The Great Outdoors

White Butte

Located on Highway 85, north of Bowman, White Butte is North Dakota’s highest natural point at 3,506 feet overlooking the Little Missouri National Grassland. You can hike year round, but some of the best times are in the spring. Enjoy the beauty of the nearby scenery, native flowers and grass, and the stillness of nature. White Butte may not be the most strenuous hike you conquer, but it will definitely be one of the most memorable ones. The trail offers numerous activities and amazing photo opportunities. When you get to the top, don’t forget to sign the guest book and scan the QR Code! White Butte is surrounded by private land, so please be respectful.



Scan the QR Code on the sign on top of White Butte to redeem a local coupon book and get a discount on a White Butte t-shirt.


Phone: 701-523-5880
Directions: 2 miles east of Amidon on Hwy 85, turn south and go 5 miles, turn west and go 1 mile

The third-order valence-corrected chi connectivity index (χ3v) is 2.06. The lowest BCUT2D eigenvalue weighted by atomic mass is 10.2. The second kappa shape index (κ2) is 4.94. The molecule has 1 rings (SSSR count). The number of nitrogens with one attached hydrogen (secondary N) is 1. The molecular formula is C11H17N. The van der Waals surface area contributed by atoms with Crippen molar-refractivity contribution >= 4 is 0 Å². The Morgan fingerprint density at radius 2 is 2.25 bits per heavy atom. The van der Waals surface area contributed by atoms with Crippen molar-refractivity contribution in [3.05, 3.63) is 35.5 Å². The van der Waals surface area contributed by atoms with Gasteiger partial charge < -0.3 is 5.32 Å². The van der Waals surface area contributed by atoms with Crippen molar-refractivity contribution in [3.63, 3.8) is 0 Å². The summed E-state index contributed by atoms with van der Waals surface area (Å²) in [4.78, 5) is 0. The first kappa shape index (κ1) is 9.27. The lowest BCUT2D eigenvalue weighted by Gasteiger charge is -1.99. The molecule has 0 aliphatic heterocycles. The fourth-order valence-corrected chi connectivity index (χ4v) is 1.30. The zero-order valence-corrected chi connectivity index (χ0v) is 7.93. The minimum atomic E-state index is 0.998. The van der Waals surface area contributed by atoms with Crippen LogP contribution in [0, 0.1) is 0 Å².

Printable Map

Official Easement Allows for Public Access without Permission

Maah Daah Hey Trail

The Maah Daah Hey trail is the longest single-track mountain biking route in the United States. This 144 mile trail unit showcases majestic plateaus, jagged peaks and valleys, large expanses of prairie, and rivers that can be enjoyed by biking, hiking, or horseback riding. There are 16 trailheads in total, one of which is located inside Burning Coal Vein Campground on the west of the campground. The Burning Coal Vein trailhead is located 15 miles west and north of Amidon and the trail travels north through the south and north units of Theodore Roosevelt National Park and the Little Missouri National Grassland.


Maah Daah Hey Trail

Printable Map

Upcoming Race Information